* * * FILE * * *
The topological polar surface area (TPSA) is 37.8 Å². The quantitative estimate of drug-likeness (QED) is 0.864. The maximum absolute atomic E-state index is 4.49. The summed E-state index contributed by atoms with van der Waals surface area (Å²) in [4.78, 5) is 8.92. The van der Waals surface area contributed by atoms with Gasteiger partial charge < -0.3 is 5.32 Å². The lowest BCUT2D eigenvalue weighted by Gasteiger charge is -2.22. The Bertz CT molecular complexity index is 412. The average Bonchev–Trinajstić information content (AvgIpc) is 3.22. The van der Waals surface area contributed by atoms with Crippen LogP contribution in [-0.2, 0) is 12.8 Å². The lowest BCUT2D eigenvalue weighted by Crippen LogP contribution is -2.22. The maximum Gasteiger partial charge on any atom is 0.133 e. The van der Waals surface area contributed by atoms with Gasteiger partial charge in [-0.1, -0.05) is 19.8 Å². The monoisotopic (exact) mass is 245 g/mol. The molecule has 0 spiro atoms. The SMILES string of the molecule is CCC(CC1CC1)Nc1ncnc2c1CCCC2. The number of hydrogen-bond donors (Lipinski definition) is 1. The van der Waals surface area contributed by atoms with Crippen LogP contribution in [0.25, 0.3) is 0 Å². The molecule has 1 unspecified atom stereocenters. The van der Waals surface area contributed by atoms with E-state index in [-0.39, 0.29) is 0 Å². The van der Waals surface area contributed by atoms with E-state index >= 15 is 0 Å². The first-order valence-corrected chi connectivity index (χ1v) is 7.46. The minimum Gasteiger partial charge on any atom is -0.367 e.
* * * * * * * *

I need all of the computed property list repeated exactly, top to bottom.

The topological polar surface area (TPSA) is 37.8 Å². The quantitative estimate of drug-likeness (QED) is 0.864. The maximum absolute atomic E-state index is 4.49. The summed E-state index contributed by atoms with van der Waals surface area (Å²) in [4.78, 5) is 8.92. The van der Waals surface area contributed by atoms with Gasteiger partial charge < -0.3 is 5.32 Å². The lowest BCUT2D eigenvalue weighted by Gasteiger charge is -2.22. The Bertz CT molecular complexity index is 412. The average Bonchev–Trinajstić information content (AvgIpc) is 3.22. The van der Waals surface area contributed by atoms with Crippen LogP contribution in [-0.2, 0) is 12.8 Å². The lowest BCUT2D eigenvalue weighted by Crippen LogP contribution is -2.22. The maximum Gasteiger partial charge on any atom is 0.133 e. The van der Waals surface area contributed by atoms with Gasteiger partial charge in [-0.1, -0.05) is 19.8 Å². The monoisotopic (exact) mass is 245 g/mol. The molecule has 0 spiro atoms. The SMILES string of the molecule is CCC(CC1CC1)Nc1ncnc2c1CCCC2. The number of hydrogen-bond donors (Lipinski definition) is 1. The van der Waals surface area contributed by atoms with Crippen LogP contribution in [0.25, 0.3) is 0 Å². The molecule has 1 unspecified atom stereocenters. The van der Waals surface area contributed by atoms with E-state index in [-0.39, 0.29) is 0 Å². The van der Waals surface area contributed by atoms with E-state index >= 15 is 0 Å². The first-order valence-corrected chi connectivity index (χ1v) is 7.46. The minimum Gasteiger partial charge on any atom is -0.367 e.